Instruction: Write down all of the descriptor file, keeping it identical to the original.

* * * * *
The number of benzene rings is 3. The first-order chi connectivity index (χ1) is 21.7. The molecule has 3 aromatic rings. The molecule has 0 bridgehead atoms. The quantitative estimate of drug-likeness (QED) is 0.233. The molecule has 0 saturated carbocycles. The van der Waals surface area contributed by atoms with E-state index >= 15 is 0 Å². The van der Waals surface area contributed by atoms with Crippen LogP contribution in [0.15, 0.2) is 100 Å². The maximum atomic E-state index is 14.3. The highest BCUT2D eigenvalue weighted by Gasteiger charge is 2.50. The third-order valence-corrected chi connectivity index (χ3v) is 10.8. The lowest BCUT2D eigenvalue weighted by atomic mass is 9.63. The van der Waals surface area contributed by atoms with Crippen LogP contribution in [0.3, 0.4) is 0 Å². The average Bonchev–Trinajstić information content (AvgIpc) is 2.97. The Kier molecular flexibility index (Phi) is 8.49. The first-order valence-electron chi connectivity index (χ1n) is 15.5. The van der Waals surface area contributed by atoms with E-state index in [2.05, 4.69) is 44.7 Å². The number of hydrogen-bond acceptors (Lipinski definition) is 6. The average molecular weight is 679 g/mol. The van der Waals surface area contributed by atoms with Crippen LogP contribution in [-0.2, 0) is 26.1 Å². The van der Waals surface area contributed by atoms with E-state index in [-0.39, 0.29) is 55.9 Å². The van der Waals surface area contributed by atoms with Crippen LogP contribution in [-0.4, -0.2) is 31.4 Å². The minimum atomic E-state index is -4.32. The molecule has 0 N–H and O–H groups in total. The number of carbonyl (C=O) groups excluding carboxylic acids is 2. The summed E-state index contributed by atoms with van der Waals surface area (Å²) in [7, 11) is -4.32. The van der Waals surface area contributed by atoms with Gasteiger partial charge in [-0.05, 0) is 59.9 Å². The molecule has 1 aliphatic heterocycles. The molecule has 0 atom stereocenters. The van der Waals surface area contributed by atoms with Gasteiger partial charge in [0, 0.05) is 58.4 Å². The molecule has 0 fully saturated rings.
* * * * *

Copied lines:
The number of benzene rings is 3. The first-order chi connectivity index (χ1) is 21.7. The molecule has 3 aromatic rings. The molecule has 0 bridgehead atoms. The quantitative estimate of drug-likeness (QED) is 0.233. The molecule has 0 saturated carbocycles. The van der Waals surface area contributed by atoms with E-state index >= 15 is 0 Å². The van der Waals surface area contributed by atoms with Crippen LogP contribution in [0.15, 0.2) is 100 Å². The maximum atomic E-state index is 14.3. The highest BCUT2D eigenvalue weighted by Gasteiger charge is 2.50. The third-order valence-corrected chi connectivity index (χ3v) is 10.8. The lowest BCUT2D eigenvalue weighted by atomic mass is 9.63. The van der Waals surface area contributed by atoms with Crippen LogP contribution in [0.3, 0.4) is 0 Å². The average Bonchev–Trinajstić information content (AvgIpc) is 2.97. The Kier molecular flexibility index (Phi) is 8.49. The first-order valence-electron chi connectivity index (χ1n) is 15.5. The van der Waals surface area contributed by atoms with E-state index in [2.05, 4.69) is 44.7 Å². The number of hydrogen-bond acceptors (Lipinski definition) is 6. The average molecular weight is 679 g/mol. The van der Waals surface area contributed by atoms with Crippen LogP contribution in [-0.2, 0) is 26.1 Å². The van der Waals surface area contributed by atoms with E-state index in [-0.39, 0.29) is 55.9 Å². The van der Waals surface area contributed by atoms with Crippen LogP contribution in [-0.4, -0.2) is 31.4 Å². The minimum atomic E-state index is -4.32. The molecule has 0 N–H and O–H groups in total. The number of carbonyl (C=O) groups excluding carboxylic acids is 2. The summed E-state index contributed by atoms with van der Waals surface area (Å²) in [7, 11) is -4.32. The van der Waals surface area contributed by atoms with Gasteiger partial charge in [-0.05, 0) is 59.9 Å². The molecule has 1 aliphatic heterocycles. The molecule has 0 atom stereocenters. The van der Waals surface area contributed by atoms with Gasteiger partial charge in [0, 0.05) is 58.4 Å². The molecule has 0 fully saturated rings.